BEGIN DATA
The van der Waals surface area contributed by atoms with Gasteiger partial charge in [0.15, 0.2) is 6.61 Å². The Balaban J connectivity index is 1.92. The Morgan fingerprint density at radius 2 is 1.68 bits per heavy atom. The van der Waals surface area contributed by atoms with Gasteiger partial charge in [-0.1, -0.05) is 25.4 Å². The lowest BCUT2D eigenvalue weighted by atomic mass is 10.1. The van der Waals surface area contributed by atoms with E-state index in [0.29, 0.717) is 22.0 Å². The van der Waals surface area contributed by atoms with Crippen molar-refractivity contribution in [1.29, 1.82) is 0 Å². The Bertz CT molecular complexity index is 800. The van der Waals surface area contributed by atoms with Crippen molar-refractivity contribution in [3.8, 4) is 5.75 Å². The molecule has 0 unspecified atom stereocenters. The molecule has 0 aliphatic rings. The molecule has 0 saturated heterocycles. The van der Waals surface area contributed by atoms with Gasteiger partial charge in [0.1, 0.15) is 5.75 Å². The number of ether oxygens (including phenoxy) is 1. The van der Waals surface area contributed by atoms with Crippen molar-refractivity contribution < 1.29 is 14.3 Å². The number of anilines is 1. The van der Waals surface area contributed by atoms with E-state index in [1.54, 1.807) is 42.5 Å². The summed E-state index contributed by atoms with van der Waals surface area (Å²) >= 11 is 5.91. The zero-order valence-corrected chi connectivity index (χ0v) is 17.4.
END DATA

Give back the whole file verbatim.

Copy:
The van der Waals surface area contributed by atoms with Gasteiger partial charge in [0.15, 0.2) is 6.61 Å². The Balaban J connectivity index is 1.92. The Morgan fingerprint density at radius 2 is 1.68 bits per heavy atom. The van der Waals surface area contributed by atoms with Gasteiger partial charge in [-0.1, -0.05) is 25.4 Å². The lowest BCUT2D eigenvalue weighted by atomic mass is 10.1. The van der Waals surface area contributed by atoms with E-state index in [0.29, 0.717) is 22.0 Å². The van der Waals surface area contributed by atoms with Crippen molar-refractivity contribution in [1.29, 1.82) is 0 Å². The Bertz CT molecular complexity index is 800. The van der Waals surface area contributed by atoms with Crippen molar-refractivity contribution in [3.8, 4) is 5.75 Å². The molecule has 0 unspecified atom stereocenters. The molecule has 0 aliphatic rings. The molecule has 0 saturated heterocycles. The van der Waals surface area contributed by atoms with Gasteiger partial charge in [0.1, 0.15) is 5.75 Å². The number of ether oxygens (including phenoxy) is 1. The van der Waals surface area contributed by atoms with Crippen molar-refractivity contribution < 1.29 is 14.3 Å². The number of anilines is 1. The van der Waals surface area contributed by atoms with E-state index in [1.54, 1.807) is 42.5 Å². The summed E-state index contributed by atoms with van der Waals surface area (Å²) >= 11 is 5.91. The zero-order valence-corrected chi connectivity index (χ0v) is 17.4.